Should you pay your children to do chores?

This is such a great topic, and one in which I have spent a lot of time discussing with my wife over the years.  Last week, I was interviewed by the Globe and Mail on this very topic and the article can be found here:

http://www.theglobeandmail.com/life/parenting/should-you-pay-your-kids-to-do-chores/article23076370/

I have included the article below, so please have a read of the pro-side and the con-side and let me know your thoughts.  I’m curious as to what other families do regarding money, specifically teaching children about the value of money.

The article:

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The phrase “the value of a dollar” is misleading. The truth is, there are so many values contained in a buck it’s hard to count them all. It’s these values we are trying to impart when we give kids an allowance – that money has to be earned, that not every desire can be instantly gratified, that it’s important to give to those in need. Perhaps the biggest point of contention is whether to pay kids to do chores. Dan Lieber argues against it in his new book, The Opposite of Spoiled. Parents don’t get paid for housework, so neither should children, according to Lieber. But a strong case can be made for the other side of the debate as well. We asked parents on each end of the debate to explain their allowance philosophy.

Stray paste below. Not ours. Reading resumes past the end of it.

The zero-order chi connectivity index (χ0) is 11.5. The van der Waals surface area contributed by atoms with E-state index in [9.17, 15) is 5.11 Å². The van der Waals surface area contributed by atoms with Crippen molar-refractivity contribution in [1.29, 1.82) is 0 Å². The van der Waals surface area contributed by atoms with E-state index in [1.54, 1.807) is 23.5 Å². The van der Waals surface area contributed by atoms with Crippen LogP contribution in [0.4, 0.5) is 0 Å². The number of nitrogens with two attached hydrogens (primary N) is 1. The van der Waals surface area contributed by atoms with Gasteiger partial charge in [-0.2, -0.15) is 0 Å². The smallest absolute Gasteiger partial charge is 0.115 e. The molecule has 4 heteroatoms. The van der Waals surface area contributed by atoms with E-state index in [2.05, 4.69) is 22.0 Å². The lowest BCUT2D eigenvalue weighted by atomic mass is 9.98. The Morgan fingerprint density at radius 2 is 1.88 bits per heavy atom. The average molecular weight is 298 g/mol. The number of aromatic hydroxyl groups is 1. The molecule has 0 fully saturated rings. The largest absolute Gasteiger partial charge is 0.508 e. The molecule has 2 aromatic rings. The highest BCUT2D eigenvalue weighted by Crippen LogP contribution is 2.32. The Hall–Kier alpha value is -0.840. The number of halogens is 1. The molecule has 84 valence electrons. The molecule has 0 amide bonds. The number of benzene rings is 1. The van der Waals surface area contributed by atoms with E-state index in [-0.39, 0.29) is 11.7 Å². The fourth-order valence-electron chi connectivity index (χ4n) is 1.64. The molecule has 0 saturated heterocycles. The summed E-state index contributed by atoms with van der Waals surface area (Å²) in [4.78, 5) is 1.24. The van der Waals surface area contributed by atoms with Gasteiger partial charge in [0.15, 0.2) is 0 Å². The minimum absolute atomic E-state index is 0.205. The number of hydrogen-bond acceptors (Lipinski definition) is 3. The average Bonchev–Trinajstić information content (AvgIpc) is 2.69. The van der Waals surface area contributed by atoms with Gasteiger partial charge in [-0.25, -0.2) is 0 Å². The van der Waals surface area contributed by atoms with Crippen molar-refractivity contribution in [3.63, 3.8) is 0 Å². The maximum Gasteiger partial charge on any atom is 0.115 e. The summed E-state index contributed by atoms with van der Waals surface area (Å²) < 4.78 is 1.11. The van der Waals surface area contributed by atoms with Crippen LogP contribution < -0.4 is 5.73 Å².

NOT TIED TO CHORES

Kids should do chores to help the household and learn to take care of themselves, not to pocket cash. “Let’s fast-forward to when your child goes to college. Is he going to want to be paid to take out the trash and keep his room neat?” says Kristan Leatherman, co-author of Millionaire Babies or Bankrupt Brats.

Lori McGrath, Vancouver-based blogger of The Write Mama

Kid’s age 6

Allowance $3 per week: $2 goes into his wallet, $1 goes into a piggy bank.

The lesson “I want him to learn how to be independent with money. I want him to feel empowered about it, and to learn how to make good decisions about money.”

Why it’s not tied to chores “He does have chores, but [the allowance] is just to teach him financial responsibility. We don’t want it to be an emotional thing – ‘You’re being a good boy, here’s money.’ We want it to teach him about making his own decisions and saving for things.”